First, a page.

The Curiosity rover on Mars has some pretty amazing experiments aboard, but curiously enough never had a gravimeter, a device used for measuring the …

How can 3D printed filters improve chemotherapy?

January 31st, 2019


Even though it's our best way of fighting cancer today, chemotherapy can be extremely damaging to the human body. The drugs spread through your entire bloodstream just to target one small tumor. Scientists may have …

Why is the giant ice disk in Maine spinning?

January 24th, 2019


There's a giant ice disk hanging out in the Presumpscot River in Westbrook, Maine that's garnered international attention, and rightfully so - it's …

Can an LED control your nervous system?

January 17th, 2019


Optogenetics is a breakthrough technology that you may not have heard of. So what exactly is it and how might it change our future? James brings in …

Did Leonardo da Vinci have strabismus?

January 10th, 2019


When you look at Da Vinci's art, it's not hard to see why he's hailed as a genius. But he may have had a little trick up his sleeve that helped him see the world a little differently than most people, in the form of an …

How often did humans breed with Neanderthals?

January 3rd, 2019


It's long been known that many modern humans have around 2% Neanderthal in their DNA. However, scientists don't have an exact answer for how it got there. James brings in a paper that gets closer to an answer by …

Does negative mass explain dark matter?

December 27th, 2018


Cosmologists claim that all the matter we can see in the universe really only accounts for 5% of everything that's out there - the other 95% is …

How does an "ion plane" actually fly?

December 20th, 2018


Airplanes are responsible for 10% of the carbon footprint of the US. Recently the news reported on a new "ion plane" that could revolutionize the …

Did climate change cause the "Great Dying?"

December 13th, 2018


The worst mass extinction in known history happened 250 million years ago, wiping out an astonishing 96% of all marine life. Scientists have offered …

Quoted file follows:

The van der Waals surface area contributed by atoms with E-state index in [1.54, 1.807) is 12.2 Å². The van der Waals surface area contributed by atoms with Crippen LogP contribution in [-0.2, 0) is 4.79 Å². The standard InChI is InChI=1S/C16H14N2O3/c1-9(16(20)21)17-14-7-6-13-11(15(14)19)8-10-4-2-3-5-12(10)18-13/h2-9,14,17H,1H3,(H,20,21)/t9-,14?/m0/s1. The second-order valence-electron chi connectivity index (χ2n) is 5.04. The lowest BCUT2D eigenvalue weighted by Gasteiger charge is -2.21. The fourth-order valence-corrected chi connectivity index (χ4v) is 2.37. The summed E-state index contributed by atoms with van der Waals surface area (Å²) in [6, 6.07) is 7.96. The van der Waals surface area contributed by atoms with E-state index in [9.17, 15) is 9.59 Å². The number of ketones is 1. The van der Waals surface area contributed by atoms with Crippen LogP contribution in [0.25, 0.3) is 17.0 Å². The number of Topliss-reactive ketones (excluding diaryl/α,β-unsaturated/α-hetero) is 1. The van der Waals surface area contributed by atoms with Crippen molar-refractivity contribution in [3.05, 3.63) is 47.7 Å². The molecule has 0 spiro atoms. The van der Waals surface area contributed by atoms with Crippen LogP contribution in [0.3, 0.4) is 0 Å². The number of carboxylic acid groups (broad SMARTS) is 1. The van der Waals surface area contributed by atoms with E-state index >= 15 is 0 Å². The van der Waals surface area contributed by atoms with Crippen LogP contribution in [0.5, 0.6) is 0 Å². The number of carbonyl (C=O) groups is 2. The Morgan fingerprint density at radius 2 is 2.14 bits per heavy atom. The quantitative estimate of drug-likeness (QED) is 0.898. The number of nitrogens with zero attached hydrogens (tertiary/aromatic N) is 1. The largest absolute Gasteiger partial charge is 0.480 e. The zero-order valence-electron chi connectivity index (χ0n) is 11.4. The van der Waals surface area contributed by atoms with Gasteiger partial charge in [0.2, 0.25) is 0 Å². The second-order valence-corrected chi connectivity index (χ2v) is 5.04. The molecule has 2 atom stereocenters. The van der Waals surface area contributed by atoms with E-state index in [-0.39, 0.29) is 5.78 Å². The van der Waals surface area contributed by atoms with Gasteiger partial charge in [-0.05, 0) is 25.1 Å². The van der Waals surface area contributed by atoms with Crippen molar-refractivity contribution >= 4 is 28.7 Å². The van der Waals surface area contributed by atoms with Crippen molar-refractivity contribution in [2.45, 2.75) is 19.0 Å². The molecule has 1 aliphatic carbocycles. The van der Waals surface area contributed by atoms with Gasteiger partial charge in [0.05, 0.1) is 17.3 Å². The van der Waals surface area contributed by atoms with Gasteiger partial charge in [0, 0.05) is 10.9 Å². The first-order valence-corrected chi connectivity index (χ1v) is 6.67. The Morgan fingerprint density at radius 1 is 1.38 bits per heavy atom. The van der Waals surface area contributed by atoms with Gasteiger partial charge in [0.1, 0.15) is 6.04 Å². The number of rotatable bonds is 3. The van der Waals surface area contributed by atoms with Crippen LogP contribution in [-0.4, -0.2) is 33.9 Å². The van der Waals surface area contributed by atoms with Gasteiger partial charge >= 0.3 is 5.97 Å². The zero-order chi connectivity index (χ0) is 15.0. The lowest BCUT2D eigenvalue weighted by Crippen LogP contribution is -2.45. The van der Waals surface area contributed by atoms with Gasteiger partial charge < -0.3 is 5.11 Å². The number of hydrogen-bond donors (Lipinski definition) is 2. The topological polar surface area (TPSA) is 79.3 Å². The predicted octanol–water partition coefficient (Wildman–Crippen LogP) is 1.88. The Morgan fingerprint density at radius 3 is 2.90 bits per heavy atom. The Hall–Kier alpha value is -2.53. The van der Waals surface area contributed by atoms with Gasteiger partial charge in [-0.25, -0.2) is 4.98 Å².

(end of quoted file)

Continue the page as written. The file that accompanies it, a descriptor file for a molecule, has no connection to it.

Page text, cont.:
Could you prove you're human in one word?

December 6th, 2018


Hypothetical scenario: you and a robot are before a judge who cannot see you. You each must pick one word from the english dictionary to give to the judge. Based on these two words, the judge will decide who is human, …

How hard was the InSight Mars landing?

November 29th, 2018


It seems everyone and their mother watched the InSight lander touching down on Mars this past monday, and it was impossible to turn on the TV without hearing that the landing phase is a big challenge. But while the …

Is paralysis a thing of the past?

November 22nd, 2018


Most paralysis patients are told that if they can't regain the ability to walk in 6 months they will never walk again. Then how did three research …

Is Oumuamua an alien spacecraft?

November 15th, 2018


Last year, astronomers discovered a bizarre rock from outside our solar system zipping past Earth. This year, two researchers have made the …

Does cloud seeding work?

November 8th, 2018


What does a phytoplankton virus have to do with the annual snowfall at a ski resort? It turns out they're more related than you think! James brings in two papers on cloud seeding that explore the ways scientists have …

How many faces do you know?

November 1st, 2018


How many different people could you recognize if you passed them on the street? As it turns out, this is a question science had never answered until …

Should we kill all the mosquitoes?